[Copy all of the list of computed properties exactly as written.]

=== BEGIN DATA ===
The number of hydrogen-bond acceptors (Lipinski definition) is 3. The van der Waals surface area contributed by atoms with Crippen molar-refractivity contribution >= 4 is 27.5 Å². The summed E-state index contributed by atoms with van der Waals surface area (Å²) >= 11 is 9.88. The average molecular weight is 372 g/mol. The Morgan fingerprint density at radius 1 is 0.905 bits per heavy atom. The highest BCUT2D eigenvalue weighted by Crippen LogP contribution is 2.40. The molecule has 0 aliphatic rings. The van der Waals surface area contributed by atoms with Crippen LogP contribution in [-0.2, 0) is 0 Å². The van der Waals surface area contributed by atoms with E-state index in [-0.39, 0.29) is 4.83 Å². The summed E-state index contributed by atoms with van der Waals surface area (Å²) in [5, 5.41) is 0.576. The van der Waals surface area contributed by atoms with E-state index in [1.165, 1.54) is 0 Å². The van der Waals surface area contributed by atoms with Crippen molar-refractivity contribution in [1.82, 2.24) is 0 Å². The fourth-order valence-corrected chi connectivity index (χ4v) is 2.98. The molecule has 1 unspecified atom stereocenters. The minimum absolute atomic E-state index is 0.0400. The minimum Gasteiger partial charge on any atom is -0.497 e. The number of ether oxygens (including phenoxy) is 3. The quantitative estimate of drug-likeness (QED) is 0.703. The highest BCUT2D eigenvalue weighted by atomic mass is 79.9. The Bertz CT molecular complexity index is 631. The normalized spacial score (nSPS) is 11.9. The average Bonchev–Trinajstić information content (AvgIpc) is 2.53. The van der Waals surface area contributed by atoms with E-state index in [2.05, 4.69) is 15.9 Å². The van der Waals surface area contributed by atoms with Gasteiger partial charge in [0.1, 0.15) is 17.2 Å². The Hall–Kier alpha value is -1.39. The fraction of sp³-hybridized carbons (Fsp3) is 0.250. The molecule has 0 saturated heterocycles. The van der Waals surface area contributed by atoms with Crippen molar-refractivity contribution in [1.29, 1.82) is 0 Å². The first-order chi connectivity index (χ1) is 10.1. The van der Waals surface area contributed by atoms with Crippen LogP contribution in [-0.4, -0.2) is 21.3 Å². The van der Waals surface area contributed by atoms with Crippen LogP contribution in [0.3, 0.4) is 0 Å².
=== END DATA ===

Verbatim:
The number of hydrogen-bond acceptors (Lipinski definition) is 3. The van der Waals surface area contributed by atoms with Crippen molar-refractivity contribution >= 4 is 27.5 Å². The summed E-state index contributed by atoms with van der Waals surface area (Å²) >= 11 is 9.88. The average molecular weight is 372 g/mol. The Morgan fingerprint density at radius 1 is 0.905 bits per heavy atom. The highest BCUT2D eigenvalue weighted by Crippen LogP contribution is 2.40. The molecule has 0 aliphatic rings. The van der Waals surface area contributed by atoms with Crippen LogP contribution in [-0.2, 0) is 0 Å². The van der Waals surface area contributed by atoms with E-state index in [-0.39, 0.29) is 4.83 Å². The summed E-state index contributed by atoms with van der Waals surface area (Å²) in [5, 5.41) is 0.576. The van der Waals surface area contributed by atoms with E-state index in [1.165, 1.54) is 0 Å². The van der Waals surface area contributed by atoms with Crippen molar-refractivity contribution in [1.82, 2.24) is 0 Å². The fourth-order valence-corrected chi connectivity index (χ4v) is 2.98. The molecule has 1 unspecified atom stereocenters. The minimum absolute atomic E-state index is 0.0400. The minimum Gasteiger partial charge on any atom is -0.497 e. The number of ether oxygens (including phenoxy) is 3. The quantitative estimate of drug-likeness (QED) is 0.703. The highest BCUT2D eigenvalue weighted by atomic mass is 79.9. The Bertz CT molecular complexity index is 631. The normalized spacial score (nSPS) is 11.9. The average Bonchev–Trinajstić information content (AvgIpc) is 2.53. The van der Waals surface area contributed by atoms with E-state index in [2.05, 4.69) is 15.9 Å². The van der Waals surface area contributed by atoms with Gasteiger partial charge in [0.1, 0.15) is 17.2 Å². The Hall–Kier alpha value is -1.39. The fraction of sp³-hybridized carbons (Fsp3) is 0.250. The molecule has 0 saturated heterocycles. The van der Waals surface area contributed by atoms with Crippen molar-refractivity contribution in [1.29, 1.82) is 0 Å². The first-order chi connectivity index (χ1) is 10.1. The van der Waals surface area contributed by atoms with Crippen LogP contribution in [-0.4, -0.2) is 21.3 Å². The van der Waals surface area contributed by atoms with Crippen LogP contribution in [0.3, 0.4) is 0 Å².